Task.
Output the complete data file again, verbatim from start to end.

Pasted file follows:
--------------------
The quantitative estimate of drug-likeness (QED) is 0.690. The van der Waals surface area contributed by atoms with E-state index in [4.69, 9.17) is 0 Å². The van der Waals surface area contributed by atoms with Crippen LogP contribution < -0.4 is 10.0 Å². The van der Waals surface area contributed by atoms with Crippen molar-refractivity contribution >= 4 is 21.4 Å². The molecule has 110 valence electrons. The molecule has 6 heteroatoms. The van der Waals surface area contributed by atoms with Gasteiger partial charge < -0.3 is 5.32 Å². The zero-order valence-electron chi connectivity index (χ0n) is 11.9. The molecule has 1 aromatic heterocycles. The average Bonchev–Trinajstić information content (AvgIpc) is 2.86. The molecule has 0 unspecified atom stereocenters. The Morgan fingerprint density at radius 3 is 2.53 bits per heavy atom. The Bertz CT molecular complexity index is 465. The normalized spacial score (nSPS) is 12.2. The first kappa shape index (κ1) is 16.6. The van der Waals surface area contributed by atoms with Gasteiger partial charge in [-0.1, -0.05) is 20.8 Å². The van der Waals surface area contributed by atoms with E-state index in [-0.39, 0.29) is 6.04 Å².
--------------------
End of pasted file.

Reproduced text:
The quantitative estimate of drug-likeness (QED) is 0.690. The van der Waals surface area contributed by atoms with E-state index in [4.69, 9.17) is 0 Å². The van der Waals surface area contributed by atoms with Crippen LogP contribution < -0.4 is 10.0 Å². The van der Waals surface area contributed by atoms with Crippen molar-refractivity contribution >= 4 is 21.4 Å². The molecule has 110 valence electrons. The molecule has 6 heteroatoms. The van der Waals surface area contributed by atoms with Gasteiger partial charge < -0.3 is 5.32 Å². The zero-order valence-electron chi connectivity index (χ0n) is 11.9. The molecule has 1 aromatic heterocycles. The average Bonchev–Trinajstić information content (AvgIpc) is 2.86. The molecule has 0 unspecified atom stereocenters. The Morgan fingerprint density at radius 3 is 2.53 bits per heavy atom. The Bertz CT molecular complexity index is 465. The normalized spacial score (nSPS) is 12.2. The first kappa shape index (κ1) is 16.6. The van der Waals surface area contributed by atoms with Gasteiger partial charge in [-0.1, -0.05) is 20.8 Å². The van der Waals surface area contributed by atoms with E-state index in [-0.39, 0.29) is 6.04 Å².